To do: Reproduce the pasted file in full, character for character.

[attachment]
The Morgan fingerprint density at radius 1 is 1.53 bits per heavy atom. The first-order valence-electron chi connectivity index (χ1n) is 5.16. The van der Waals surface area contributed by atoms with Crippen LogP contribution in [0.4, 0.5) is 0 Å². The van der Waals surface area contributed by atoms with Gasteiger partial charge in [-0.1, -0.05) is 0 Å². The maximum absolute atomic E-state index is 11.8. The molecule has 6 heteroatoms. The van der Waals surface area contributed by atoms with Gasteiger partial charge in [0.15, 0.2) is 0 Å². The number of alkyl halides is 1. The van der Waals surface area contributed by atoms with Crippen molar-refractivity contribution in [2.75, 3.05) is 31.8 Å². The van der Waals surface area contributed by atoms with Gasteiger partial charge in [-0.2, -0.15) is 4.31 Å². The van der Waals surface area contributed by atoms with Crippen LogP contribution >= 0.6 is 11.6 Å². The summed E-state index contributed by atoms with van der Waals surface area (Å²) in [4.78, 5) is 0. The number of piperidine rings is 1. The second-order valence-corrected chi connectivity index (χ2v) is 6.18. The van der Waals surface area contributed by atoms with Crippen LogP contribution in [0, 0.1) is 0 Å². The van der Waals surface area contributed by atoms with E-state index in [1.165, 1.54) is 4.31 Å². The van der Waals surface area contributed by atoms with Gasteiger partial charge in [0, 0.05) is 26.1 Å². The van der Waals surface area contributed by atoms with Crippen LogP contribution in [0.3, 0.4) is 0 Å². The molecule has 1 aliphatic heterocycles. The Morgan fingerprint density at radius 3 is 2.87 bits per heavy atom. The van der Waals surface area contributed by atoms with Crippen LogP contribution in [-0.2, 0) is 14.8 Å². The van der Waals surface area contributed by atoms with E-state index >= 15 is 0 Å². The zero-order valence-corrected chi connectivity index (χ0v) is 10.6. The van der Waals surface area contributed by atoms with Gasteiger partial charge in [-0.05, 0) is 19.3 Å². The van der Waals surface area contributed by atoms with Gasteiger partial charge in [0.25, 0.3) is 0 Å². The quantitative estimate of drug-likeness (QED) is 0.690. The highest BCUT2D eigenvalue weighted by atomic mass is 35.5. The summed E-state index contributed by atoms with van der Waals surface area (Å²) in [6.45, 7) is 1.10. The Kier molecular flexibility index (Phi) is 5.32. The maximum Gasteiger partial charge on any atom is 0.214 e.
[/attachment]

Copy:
The Morgan fingerprint density at radius 1 is 1.53 bits per heavy atom. The first-order valence-electron chi connectivity index (χ1n) is 5.16. The van der Waals surface area contributed by atoms with Crippen LogP contribution in [0.4, 0.5) is 0 Å². The van der Waals surface area contributed by atoms with Gasteiger partial charge in [-0.1, -0.05) is 0 Å². The maximum absolute atomic E-state index is 11.8. The molecule has 6 heteroatoms. The van der Waals surface area contributed by atoms with Gasteiger partial charge in [0.15, 0.2) is 0 Å². The number of alkyl halides is 1. The van der Waals surface area contributed by atoms with Crippen molar-refractivity contribution in [2.75, 3.05) is 31.8 Å². The van der Waals surface area contributed by atoms with Gasteiger partial charge in [-0.2, -0.15) is 4.31 Å². The van der Waals surface area contributed by atoms with Crippen LogP contribution >= 0.6 is 11.6 Å². The summed E-state index contributed by atoms with van der Waals surface area (Å²) in [4.78, 5) is 0. The number of piperidine rings is 1. The second-order valence-corrected chi connectivity index (χ2v) is 6.18. The van der Waals surface area contributed by atoms with Crippen LogP contribution in [0, 0.1) is 0 Å². The van der Waals surface area contributed by atoms with E-state index in [1.165, 1.54) is 4.31 Å². The van der Waals surface area contributed by atoms with Gasteiger partial charge in [0, 0.05) is 26.1 Å². The van der Waals surface area contributed by atoms with Crippen LogP contribution in [0.3, 0.4) is 0 Å². The molecule has 1 aliphatic heterocycles. The Morgan fingerprint density at radius 3 is 2.87 bits per heavy atom. The van der Waals surface area contributed by atoms with Crippen LogP contribution in [-0.2, 0) is 14.8 Å². The van der Waals surface area contributed by atoms with E-state index >= 15 is 0 Å². The zero-order valence-corrected chi connectivity index (χ0v) is 10.6. The van der Waals surface area contributed by atoms with Gasteiger partial charge in [-0.05, 0) is 19.3 Å². The van der Waals surface area contributed by atoms with Gasteiger partial charge in [0.25, 0.3) is 0 Å². The quantitative estimate of drug-likeness (QED) is 0.690. The highest BCUT2D eigenvalue weighted by atomic mass is 35.5. The summed E-state index contributed by atoms with van der Waals surface area (Å²) in [6.45, 7) is 1.10. The Kier molecular flexibility index (Phi) is 5.32. The maximum Gasteiger partial charge on any atom is 0.214 e.